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Nursing: Assessing Journal Quality

This library guide serves as the HPD Library portal for the College of Nursing, directing faculty and students to the most helpful library resources and services for their academic program.

Methods for Assessing Scholarly Publications

You can use Ulrichsweb to find out if specific journals are identified as peer reviewed as well as format, indexing, frequency, circulation, etc.

 

JCR lists both the  Impact Factor and the EigenFactor scores (if available)

Journal Citation Reports uses an algorithm based on the average number of citations/ to articles published in journals - to calculate a journal's Impact Factor (IF). JCR uses a core list of about 8,700 journal titles when calculating the Impact Factors of journals.

 

Eigenfactor is a way of determining a journal’s relative importance, but this approach uses both the number of "incoming" citations to the journals as well as what is determined to be the total importance of the journal to the scientific community.

 

Beall’s List of Predatory Open-Access Publishers

Jeffrey Beall, metadata librarian at the University of Colorado Denver, has begun a list of journal publishers he calls "questionable" and does not recommend.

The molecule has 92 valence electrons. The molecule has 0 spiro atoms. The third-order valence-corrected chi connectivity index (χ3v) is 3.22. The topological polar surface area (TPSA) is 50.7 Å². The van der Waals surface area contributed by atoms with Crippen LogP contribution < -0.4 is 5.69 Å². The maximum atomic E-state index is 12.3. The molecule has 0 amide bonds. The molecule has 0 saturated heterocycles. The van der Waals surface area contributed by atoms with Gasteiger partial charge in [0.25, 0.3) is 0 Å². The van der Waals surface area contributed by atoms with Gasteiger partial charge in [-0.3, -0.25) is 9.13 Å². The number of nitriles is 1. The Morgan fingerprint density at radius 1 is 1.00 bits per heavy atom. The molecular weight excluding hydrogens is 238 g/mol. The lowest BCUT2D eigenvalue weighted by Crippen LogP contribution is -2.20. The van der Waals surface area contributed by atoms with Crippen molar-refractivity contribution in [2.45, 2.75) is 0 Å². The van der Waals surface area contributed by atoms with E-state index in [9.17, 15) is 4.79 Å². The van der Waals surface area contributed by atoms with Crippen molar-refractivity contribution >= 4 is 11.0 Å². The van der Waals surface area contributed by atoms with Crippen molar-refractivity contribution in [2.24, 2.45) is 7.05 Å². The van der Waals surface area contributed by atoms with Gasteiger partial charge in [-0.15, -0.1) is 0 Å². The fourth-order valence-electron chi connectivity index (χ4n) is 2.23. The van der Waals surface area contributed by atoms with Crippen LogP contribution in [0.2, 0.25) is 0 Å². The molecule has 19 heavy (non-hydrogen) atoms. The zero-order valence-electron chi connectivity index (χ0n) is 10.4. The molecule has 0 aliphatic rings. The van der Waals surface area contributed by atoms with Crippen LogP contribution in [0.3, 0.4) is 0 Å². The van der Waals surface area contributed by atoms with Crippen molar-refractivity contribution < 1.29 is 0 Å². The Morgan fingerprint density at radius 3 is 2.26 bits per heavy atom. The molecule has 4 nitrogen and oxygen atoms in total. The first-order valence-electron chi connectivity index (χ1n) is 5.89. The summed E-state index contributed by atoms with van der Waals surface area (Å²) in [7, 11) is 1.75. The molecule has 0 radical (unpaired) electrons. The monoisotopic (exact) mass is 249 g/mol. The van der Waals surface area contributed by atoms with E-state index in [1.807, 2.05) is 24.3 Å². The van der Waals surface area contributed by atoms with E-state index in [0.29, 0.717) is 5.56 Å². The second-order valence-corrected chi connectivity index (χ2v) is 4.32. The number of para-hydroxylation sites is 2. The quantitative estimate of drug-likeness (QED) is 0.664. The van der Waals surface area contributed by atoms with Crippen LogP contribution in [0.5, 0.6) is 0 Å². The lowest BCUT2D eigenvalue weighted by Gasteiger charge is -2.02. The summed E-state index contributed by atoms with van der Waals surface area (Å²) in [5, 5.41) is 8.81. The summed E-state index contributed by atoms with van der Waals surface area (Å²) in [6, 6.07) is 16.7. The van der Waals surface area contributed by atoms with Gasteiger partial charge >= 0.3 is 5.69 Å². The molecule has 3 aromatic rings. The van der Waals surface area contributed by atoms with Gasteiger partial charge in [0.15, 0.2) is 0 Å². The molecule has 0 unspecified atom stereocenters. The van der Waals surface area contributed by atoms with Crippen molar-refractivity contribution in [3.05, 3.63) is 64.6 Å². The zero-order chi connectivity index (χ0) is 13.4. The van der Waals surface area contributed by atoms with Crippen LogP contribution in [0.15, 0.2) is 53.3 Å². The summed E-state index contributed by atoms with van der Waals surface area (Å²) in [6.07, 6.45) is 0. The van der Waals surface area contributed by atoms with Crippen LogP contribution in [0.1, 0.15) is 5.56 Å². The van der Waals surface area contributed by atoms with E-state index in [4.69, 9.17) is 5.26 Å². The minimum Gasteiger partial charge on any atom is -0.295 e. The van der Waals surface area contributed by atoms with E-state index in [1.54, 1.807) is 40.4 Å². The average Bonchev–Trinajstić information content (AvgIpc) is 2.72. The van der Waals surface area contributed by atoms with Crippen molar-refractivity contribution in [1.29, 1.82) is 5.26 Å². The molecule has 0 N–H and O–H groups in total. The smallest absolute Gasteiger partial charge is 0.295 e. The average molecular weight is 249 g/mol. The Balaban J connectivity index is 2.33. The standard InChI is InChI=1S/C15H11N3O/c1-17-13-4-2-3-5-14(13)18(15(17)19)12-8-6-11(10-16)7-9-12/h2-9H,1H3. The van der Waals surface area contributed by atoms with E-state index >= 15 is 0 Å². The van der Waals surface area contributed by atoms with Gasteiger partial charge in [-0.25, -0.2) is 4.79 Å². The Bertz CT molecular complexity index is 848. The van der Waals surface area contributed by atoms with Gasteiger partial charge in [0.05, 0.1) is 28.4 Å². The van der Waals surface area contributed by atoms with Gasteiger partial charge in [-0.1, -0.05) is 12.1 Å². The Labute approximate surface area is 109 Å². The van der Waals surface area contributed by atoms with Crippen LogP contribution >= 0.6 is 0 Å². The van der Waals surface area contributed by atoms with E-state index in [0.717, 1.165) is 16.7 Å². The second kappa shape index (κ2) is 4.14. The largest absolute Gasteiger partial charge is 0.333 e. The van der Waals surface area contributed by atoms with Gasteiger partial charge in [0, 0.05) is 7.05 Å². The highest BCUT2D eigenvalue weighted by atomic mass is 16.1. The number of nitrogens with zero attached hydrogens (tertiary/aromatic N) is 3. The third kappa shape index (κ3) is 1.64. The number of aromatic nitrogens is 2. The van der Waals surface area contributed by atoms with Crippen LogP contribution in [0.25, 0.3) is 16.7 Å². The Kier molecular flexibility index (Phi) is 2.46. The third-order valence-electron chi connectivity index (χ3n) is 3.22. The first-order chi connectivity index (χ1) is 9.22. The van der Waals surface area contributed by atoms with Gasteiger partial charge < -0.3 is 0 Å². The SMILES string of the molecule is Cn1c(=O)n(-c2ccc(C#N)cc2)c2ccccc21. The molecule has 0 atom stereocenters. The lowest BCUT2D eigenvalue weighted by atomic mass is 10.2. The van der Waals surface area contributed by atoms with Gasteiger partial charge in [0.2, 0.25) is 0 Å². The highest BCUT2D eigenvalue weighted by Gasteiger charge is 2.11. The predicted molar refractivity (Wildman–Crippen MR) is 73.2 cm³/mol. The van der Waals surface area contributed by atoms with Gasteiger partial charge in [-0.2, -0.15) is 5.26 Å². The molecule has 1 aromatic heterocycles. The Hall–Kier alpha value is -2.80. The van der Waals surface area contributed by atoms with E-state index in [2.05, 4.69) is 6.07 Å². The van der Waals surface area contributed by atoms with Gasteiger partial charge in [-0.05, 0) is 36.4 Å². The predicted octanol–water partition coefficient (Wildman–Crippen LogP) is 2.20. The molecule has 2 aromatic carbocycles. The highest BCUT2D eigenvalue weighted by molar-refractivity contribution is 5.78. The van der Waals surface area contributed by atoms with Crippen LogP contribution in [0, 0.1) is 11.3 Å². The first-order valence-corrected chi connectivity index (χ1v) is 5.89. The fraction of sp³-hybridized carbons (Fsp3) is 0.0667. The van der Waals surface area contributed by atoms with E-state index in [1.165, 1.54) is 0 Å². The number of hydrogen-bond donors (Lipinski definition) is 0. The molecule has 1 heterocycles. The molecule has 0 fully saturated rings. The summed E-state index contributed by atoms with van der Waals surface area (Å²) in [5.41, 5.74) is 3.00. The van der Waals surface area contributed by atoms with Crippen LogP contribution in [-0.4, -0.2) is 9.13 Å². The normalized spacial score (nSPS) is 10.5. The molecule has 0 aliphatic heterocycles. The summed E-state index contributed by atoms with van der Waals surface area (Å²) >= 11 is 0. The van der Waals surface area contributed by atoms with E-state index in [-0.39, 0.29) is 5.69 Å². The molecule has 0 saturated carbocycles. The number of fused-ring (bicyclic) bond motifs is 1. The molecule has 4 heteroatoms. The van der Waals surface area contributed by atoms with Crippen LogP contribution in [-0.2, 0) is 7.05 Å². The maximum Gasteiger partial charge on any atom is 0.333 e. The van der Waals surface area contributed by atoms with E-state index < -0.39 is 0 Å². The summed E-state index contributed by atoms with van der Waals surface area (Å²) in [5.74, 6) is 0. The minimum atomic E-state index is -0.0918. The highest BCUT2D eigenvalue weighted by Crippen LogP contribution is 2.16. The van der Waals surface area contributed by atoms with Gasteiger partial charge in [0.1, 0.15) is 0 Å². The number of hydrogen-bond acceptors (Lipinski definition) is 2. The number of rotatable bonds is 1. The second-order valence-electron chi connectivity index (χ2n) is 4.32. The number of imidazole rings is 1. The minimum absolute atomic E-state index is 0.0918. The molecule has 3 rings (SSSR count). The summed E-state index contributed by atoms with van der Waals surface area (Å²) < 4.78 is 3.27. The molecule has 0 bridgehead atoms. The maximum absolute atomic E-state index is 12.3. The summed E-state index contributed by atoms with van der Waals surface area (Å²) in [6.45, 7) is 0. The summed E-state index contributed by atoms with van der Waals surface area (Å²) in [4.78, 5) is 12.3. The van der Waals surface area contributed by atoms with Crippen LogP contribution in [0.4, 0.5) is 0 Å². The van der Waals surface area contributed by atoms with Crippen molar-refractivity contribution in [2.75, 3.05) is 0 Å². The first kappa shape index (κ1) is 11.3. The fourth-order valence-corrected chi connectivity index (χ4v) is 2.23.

***Not being on this list doesn't imply quality, but being on it implies a need for close evaluation.

 

Open Access Scholarly Publishers Association

Membership in this association indicates a commitment to abiding by certain standards and a code of conduct.

 

Google Scholar Metrics

Google Scholar Metrics provide an easy way for authors to quickly gauge the visibility and influence of recent articles in scholarly publications. While most researchers are familiar with the well-established journals in their field, that is often not the case with newer publications or publications in related fields - there're simply too many of them to keep track of! Scholar Metrics summarize recent citations to many publications, to help authors as they consider where to publish their new research.

Be Aware That...

* Many journals do not have an impact factor!

 

* The impact factor cannot assess the quality of individual articles. Even if citations were evenly distributed among articles, the impact factor would only measure the interests of other researchers in an article, not its importance and usefulness

 

* Only research article, technical notes and reviews are 'citable' items. Editorials, letters, news items and meeting abstracts are not always citable

 

* Only a small percentage of articles are highly cited and they are found in a small subset of journals. This small proportion accounts for a large percentage of citations.

 

* Controversial papers, such as those based on fraudulent data, may be highly cited, distorting the impact factor of a journal

 

* Citation bias may exist. For example, English language resources may be favoured OR Authors may cite their own work.

 

* Bottom Line: Use more than one tool!

 

From: Measuring research impact - subject guides at Queensland University of Technology